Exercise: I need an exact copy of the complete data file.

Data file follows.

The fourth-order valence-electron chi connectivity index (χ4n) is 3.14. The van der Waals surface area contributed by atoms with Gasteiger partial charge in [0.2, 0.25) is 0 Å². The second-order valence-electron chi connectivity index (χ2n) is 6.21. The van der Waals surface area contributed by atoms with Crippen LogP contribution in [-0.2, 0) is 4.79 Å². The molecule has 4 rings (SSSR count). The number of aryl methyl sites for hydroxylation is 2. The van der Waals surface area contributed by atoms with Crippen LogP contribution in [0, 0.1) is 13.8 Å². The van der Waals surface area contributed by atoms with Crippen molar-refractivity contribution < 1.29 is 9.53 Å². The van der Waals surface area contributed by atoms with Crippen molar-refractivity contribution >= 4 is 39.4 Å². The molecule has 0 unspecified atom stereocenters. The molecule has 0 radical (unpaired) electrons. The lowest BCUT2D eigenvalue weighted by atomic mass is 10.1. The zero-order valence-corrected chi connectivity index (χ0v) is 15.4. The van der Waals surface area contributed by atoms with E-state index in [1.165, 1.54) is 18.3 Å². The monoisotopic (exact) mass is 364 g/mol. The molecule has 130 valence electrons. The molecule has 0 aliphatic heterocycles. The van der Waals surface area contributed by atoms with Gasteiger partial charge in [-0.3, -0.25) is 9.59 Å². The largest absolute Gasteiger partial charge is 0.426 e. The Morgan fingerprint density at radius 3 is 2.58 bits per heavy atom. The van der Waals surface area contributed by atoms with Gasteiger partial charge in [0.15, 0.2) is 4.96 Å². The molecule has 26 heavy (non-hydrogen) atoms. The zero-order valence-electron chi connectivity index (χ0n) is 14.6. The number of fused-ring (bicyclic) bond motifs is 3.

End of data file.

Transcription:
The fourth-order valence-electron chi connectivity index (χ4n) is 3.14. The van der Waals surface area contributed by atoms with Gasteiger partial charge in [0.2, 0.25) is 0 Å². The second-order valence-electron chi connectivity index (χ2n) is 6.21. The van der Waals surface area contributed by atoms with Crippen LogP contribution in [-0.2, 0) is 4.79 Å². The molecule has 4 rings (SSSR count). The number of aryl methyl sites for hydroxylation is 2. The van der Waals surface area contributed by atoms with Crippen LogP contribution in [0, 0.1) is 13.8 Å². The van der Waals surface area contributed by atoms with Crippen molar-refractivity contribution < 1.29 is 9.53 Å². The van der Waals surface area contributed by atoms with Crippen molar-refractivity contribution >= 4 is 39.4 Å². The molecule has 0 unspecified atom stereocenters. The molecule has 0 radical (unpaired) electrons. The lowest BCUT2D eigenvalue weighted by atomic mass is 10.1. The zero-order valence-corrected chi connectivity index (χ0v) is 15.4. The van der Waals surface area contributed by atoms with E-state index in [1.165, 1.54) is 18.3 Å². The monoisotopic (exact) mass is 364 g/mol. The molecule has 130 valence electrons. The molecule has 0 aliphatic heterocycles. The van der Waals surface area contributed by atoms with Gasteiger partial charge in [-0.3, -0.25) is 9.59 Å². The largest absolute Gasteiger partial charge is 0.426 e. The Morgan fingerprint density at radius 3 is 2.58 bits per heavy atom. The van der Waals surface area contributed by atoms with Gasteiger partial charge in [0.15, 0.2) is 4.96 Å². The molecule has 26 heavy (non-hydrogen) atoms. The zero-order valence-electron chi connectivity index (χ0n) is 14.6. The number of fused-ring (bicyclic) bond motifs is 3.